“Things are not good here,” Julio said. “There’s not enough money to fix things. On Salem Street, people still can’t go down the street.”
On October 27 Columbia Gas held an open house at Lawrence High School for residents who were affected by the disaster. The Boston Globe reported many complaints about Columbia’s poor communication and planning. The company’s “chief restoration” officer responded by saying, “‘We have let you down, and I apologize.’” Such apologies are literally cold comfort as winter approaches.
The federal government has empaneled a grand jury and issued subpoenas to Columbia Gas and its parent company, NiSource. The latter’s most recent SEC filing shows an operating loss of $316 million for the quarter ending September 30. However, this figure includes accrued expenses for damage claims, appliance repairs, legal fees, and contractors to help with the restoration. These costs will be reimbursed by insurance, and the company’s stock price did not drop after the operating loss was announced.
Furthermore, Massachusetts law allows utility companies to charge infrastructure costs to customers through rate hikes, and the $135 million-$165 million being spent by Columbia Gas on pipe replacements will likely be passed on to already over-charged customers. Columbia and its contractors have replaced 45 miles of old cast iron pipe since the disaster, at a cost of at least $3 million per mile. According to USA Today, in 2017 the company had 471 miles of antiquated cast iron pipes in its US delivery areas.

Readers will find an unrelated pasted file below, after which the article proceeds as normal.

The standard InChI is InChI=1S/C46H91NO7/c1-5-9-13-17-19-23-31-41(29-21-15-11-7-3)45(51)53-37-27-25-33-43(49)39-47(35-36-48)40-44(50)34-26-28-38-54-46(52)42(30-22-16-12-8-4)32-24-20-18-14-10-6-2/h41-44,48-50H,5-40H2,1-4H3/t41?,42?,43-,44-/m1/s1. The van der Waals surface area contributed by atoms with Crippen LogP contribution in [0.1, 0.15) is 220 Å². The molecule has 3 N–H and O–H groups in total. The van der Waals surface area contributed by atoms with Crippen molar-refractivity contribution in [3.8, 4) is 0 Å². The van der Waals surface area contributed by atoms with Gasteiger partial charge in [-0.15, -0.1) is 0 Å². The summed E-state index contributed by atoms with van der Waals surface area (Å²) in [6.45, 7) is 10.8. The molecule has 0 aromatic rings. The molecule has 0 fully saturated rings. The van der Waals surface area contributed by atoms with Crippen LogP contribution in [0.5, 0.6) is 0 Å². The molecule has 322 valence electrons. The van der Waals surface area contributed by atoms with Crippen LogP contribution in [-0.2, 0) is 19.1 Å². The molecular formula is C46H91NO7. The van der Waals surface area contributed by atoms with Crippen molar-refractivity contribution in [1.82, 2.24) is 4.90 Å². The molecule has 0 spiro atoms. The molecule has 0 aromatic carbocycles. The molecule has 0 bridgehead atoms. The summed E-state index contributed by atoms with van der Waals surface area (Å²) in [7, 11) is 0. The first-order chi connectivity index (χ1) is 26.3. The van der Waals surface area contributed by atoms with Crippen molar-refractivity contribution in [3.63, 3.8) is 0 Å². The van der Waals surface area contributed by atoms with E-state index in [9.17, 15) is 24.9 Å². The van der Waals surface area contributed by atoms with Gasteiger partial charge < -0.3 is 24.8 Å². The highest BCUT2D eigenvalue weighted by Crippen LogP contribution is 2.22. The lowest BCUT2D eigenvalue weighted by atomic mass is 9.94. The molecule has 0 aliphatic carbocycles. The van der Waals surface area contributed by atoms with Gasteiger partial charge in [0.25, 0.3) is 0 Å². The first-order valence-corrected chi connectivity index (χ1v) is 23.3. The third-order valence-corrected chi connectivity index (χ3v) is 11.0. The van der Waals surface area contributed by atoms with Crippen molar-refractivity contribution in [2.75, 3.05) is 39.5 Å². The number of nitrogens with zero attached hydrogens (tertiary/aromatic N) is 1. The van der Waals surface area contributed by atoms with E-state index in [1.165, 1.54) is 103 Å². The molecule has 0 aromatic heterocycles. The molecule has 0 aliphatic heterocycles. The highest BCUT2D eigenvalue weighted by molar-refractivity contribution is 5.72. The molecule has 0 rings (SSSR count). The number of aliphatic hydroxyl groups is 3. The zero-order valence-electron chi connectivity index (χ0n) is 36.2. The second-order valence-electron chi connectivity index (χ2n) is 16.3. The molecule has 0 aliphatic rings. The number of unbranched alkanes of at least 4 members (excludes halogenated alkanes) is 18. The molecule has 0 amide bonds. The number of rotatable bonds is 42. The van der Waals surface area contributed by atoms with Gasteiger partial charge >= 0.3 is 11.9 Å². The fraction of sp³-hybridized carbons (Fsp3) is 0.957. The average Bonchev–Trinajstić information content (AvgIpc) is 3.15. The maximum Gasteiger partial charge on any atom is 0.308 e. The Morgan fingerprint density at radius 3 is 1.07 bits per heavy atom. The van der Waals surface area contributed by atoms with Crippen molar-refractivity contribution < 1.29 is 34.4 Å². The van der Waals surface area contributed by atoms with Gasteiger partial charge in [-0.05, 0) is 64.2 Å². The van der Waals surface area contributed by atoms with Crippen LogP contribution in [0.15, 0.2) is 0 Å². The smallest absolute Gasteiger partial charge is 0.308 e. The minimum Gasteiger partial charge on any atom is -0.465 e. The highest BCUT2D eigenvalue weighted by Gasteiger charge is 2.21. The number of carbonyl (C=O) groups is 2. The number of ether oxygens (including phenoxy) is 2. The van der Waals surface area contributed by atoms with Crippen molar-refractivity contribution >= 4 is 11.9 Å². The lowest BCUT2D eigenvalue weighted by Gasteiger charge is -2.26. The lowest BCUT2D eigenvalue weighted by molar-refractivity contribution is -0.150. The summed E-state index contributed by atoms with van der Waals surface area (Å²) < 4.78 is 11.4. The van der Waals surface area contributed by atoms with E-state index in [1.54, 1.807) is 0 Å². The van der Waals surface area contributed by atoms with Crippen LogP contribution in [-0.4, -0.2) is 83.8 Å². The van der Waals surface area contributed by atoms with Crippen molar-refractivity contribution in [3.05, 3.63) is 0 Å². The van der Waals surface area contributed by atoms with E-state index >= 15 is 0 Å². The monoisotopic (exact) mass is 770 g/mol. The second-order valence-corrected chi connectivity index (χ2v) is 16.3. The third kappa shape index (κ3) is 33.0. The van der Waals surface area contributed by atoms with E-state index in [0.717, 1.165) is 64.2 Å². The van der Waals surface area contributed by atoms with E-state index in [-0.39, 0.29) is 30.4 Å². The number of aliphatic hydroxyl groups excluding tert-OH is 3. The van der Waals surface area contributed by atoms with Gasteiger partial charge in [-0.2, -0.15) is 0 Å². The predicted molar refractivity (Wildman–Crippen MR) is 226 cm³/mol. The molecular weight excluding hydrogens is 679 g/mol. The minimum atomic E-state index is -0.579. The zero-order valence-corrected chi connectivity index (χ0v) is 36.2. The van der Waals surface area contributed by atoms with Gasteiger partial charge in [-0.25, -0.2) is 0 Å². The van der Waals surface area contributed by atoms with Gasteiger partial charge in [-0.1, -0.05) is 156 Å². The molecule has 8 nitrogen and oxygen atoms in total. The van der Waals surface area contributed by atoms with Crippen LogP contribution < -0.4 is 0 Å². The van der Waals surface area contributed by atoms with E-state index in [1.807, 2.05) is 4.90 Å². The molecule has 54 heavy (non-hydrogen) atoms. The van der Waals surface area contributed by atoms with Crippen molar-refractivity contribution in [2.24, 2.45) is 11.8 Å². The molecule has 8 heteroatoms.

The state’s Department of Public Utilities hired an outside evaluator to review the physical condition of the natural gas infrastructure and other potential dangers. However, the DPU is plagued by a lack of inspectors and will not challenge the profit prerogatives of the private companies that monopolize the industry.
The American Society of Civil Engineers gave US energy infrastructure a D+ rating in 2017, noting that a large percentage of higher pressure gas transmission lines were installed before 1980, even though gas consumption increased by 24 percent between 2005 and 2015. “Periodic failures in existing oil and gas pipelines and quality concerns in new construction point to the need for increased monitoring and maintenance spending,” the ASCE report said.
Utility monopolies have little or no incentive to upgrade although they are highly profitable. In other words, without seeing sufficient profit opportunities, the utilities are rolling the dice on near-failing infrastructure, regardless of the devastating human impact. This is the most forceful argument for nationalizing the utility industry and running it as a genuinely public enterprise, free from the relentless demands by Wall Street for ever-higher investor returns.